Why did the first version of the Minuteman missile have a 1 megaton warhead? Because officials wanted the weapon to sound big and scary, and 1 million tons, like $1 million, is an American's way of saying "a lot." Why did we deploy 1,000 Minuteman missiles, neither more nor less? Because 1,000 seemed a sensible compromise between several hundred originally planned by Dwight D. Eisenhower and the 2,000 requested by the Air Force. I am not making this up. There are many wild cards in the business of national defense.
Into this chaos, arms-control agreements have brought a degree of order and sanity. The size and number of missiles, the maximum number of warheads they can carry, the fact that no attempt is made to hide or camouflage missile silos, how many can be tested at once before alerting the other side in advance--are all determined in fact, not just theory, by agreement. Considerations of nuclear strategy, expense and public sentiment all come second. The unratified SALT II agreement is not even a legal scrap of paper and yet it imposes immense moral restraint on the military planners of both sides. Only the United States has dared to announce a violation of the terms of the treaty by exceeding the launcher limits when it refitted a single B-52 bomber for launching cruise missiles a year ago.
An ocean of ink has been spilled in the last decade over the wisdom of deploying intermediate-range missiles in Europe. The arguments are all moot. Henceforth, there shall be none--not because they're too expensive or scare the public or destabilize the nuclear balance or threaten greater dangers than the one they're designed to prevent--but because the two sides have solemnly agreed the number shall be zero.
Arms-control agreements take forever to negotiate because once signed, they stick. The Reagan Administration has been trying to get out of the 1972 agreement limiting anti-ballistic missile systems for five years, has talked openly of repudiating it and has twisted some of its provisions beyond recognition. If the Soviets had waffled and weaseled in this brazen fashion, the U.S. gasp of horror would have blown off hats around the world.
But the ABM Treaty is still there, and it is still the biggest single obstacle to "Star Wars"--not the trillions in expense or the doubts of experts. The United States promised to do no such thing, and we have not yet found it in us to say we are going to break our word.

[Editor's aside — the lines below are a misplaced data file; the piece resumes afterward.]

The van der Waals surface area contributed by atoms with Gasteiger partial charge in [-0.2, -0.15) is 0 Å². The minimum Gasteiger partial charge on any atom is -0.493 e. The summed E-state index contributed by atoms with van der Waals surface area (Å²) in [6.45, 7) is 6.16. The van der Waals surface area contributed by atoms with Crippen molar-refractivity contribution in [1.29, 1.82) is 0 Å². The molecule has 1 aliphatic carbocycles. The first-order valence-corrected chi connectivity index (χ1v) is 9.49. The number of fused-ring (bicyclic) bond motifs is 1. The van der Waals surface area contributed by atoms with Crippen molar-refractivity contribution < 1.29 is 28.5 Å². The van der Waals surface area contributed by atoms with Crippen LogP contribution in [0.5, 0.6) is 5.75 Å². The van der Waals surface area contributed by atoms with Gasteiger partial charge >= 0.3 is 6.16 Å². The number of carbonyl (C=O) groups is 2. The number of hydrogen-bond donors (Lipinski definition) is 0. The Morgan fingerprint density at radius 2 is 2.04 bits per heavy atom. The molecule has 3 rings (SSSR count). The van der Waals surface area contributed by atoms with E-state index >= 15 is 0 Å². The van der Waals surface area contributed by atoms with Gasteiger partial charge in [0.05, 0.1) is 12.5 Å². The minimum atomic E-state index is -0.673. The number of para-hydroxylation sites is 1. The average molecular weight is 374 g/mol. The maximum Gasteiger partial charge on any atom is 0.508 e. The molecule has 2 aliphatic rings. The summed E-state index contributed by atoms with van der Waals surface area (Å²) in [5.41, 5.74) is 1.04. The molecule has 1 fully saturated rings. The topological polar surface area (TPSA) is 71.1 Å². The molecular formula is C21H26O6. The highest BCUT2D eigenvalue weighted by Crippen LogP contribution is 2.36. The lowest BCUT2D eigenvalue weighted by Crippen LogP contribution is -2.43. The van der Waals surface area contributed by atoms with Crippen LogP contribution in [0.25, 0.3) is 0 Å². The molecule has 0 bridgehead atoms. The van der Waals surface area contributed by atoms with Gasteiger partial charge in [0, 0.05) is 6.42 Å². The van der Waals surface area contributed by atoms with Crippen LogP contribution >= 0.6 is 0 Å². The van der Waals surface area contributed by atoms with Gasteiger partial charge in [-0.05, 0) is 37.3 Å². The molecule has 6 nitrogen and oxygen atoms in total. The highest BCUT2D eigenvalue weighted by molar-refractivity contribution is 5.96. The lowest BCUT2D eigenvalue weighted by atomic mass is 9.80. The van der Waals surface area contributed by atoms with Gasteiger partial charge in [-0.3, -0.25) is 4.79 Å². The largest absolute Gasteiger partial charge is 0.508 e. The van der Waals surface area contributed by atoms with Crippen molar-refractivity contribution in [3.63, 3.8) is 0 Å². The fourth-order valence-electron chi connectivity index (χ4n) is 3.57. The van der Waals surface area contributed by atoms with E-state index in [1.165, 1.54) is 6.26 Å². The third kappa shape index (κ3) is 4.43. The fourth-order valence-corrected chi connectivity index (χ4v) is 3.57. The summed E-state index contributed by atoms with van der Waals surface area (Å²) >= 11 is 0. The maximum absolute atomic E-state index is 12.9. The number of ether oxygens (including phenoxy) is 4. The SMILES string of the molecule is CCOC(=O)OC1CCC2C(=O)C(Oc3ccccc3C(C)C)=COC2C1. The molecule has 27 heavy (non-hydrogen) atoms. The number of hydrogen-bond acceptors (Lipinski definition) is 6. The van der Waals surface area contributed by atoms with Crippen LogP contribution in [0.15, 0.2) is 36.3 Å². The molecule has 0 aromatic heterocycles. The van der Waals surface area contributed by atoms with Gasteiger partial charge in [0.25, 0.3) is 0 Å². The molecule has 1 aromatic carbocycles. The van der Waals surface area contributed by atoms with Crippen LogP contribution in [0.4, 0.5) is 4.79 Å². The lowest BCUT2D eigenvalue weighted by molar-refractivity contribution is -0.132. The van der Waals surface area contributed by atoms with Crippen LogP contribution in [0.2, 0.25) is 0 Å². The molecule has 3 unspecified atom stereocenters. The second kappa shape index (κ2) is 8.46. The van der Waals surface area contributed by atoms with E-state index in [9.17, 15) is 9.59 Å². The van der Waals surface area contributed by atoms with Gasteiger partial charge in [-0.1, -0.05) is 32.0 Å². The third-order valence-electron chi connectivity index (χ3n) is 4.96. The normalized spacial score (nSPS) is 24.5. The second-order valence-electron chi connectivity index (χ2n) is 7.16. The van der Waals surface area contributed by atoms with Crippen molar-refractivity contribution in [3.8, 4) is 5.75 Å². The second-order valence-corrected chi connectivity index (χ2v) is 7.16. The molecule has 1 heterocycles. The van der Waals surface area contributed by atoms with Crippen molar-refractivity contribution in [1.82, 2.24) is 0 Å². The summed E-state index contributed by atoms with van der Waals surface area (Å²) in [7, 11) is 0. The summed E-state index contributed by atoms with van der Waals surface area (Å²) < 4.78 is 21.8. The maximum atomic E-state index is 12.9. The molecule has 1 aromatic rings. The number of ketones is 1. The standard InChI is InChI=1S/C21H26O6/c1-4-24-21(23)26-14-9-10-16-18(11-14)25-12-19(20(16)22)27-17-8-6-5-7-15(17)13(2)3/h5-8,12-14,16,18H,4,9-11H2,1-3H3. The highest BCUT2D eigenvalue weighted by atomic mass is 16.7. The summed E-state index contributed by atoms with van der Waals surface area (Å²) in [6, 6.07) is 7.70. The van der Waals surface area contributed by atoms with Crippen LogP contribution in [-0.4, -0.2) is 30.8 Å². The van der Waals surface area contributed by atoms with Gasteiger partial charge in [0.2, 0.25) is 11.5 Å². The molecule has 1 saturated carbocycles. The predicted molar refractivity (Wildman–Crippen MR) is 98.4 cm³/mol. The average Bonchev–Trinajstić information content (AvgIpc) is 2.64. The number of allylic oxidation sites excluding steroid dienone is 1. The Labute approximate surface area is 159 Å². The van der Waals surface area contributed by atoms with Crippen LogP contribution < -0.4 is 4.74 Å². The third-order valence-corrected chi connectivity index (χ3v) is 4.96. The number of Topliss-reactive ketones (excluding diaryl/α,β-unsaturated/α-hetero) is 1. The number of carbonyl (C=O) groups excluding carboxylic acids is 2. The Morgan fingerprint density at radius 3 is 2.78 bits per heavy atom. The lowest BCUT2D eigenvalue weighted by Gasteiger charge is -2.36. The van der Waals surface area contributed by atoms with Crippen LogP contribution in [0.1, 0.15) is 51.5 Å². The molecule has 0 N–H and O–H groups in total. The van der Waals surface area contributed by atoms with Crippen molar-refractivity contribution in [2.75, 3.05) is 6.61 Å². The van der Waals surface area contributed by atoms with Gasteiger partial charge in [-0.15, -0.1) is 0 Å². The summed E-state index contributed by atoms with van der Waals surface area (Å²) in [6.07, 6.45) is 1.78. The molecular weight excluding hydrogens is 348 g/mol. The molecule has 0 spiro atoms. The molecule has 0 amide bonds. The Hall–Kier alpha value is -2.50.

But for all the strength of arms-control agreements, they cannot be said to have made us safe. This suggests a second reason why it's hard to take arms-control agreements seriously--the weapons are too terrifying. The nuclear age, which may be said to have commenced 50 years ago this month with the discovery of fission in Germany, has been one long episode of psychological denial--a plain refusal to admit the danger posed by nuclear weapons. The abiding tone of the professional literature is one of reassurance--why it's OK to have weapons too dangerous to use. With the exception of one or two scientists, no one professionally involved in the development and management of nuclear weapons--no one--has seen the light and junked a career in order to say plainly that this way destruction lies. They have all kept their moments of despair to themselves, to continue reassuring the public and each other that nukes keep the peace and make us safe. But if nukes keep us safe, then controlling them through agreement falls into the category of nice-to-have, not the category of life-or-death.
These difficulties make arms control a sometime thing--three agreements (four if you include the unratified SALT II) in 42 years. Odds are it will take another eight or 10 years for the next agreement, despite excited talk that a new understanding on strategic arms is just around the corner. Arms-control treaties create their own opposition. There's something about the spectacle of Soviet and U.S. leaders toasting each other with long-stemmed champagne glasses--maybe it's the extended pinky--that brings cries of "Not So Fast!" from people who have memorized the sins of the Russians. The first SALT treaty was ratified only after Senate opponents had made it clear the price would be much higher next time. around. By the time the Carter Administration signed the second SALT treaty in 1979, the opposition was fully mobilized. It wasn't details that alarmed the skeptics, it was agreement --the public's sigh of relief that the Cold War was under control, the Russians weren't coming and we didn't have to spend zillions on new weapons.
As it was, so it shall be. The ink is barely dry on the INF Treaty and we can already hear a new round of muttering. It will grow loud before the treaty is ratified. If arms control doesn't matter, why all this fuss over another scrap of paper?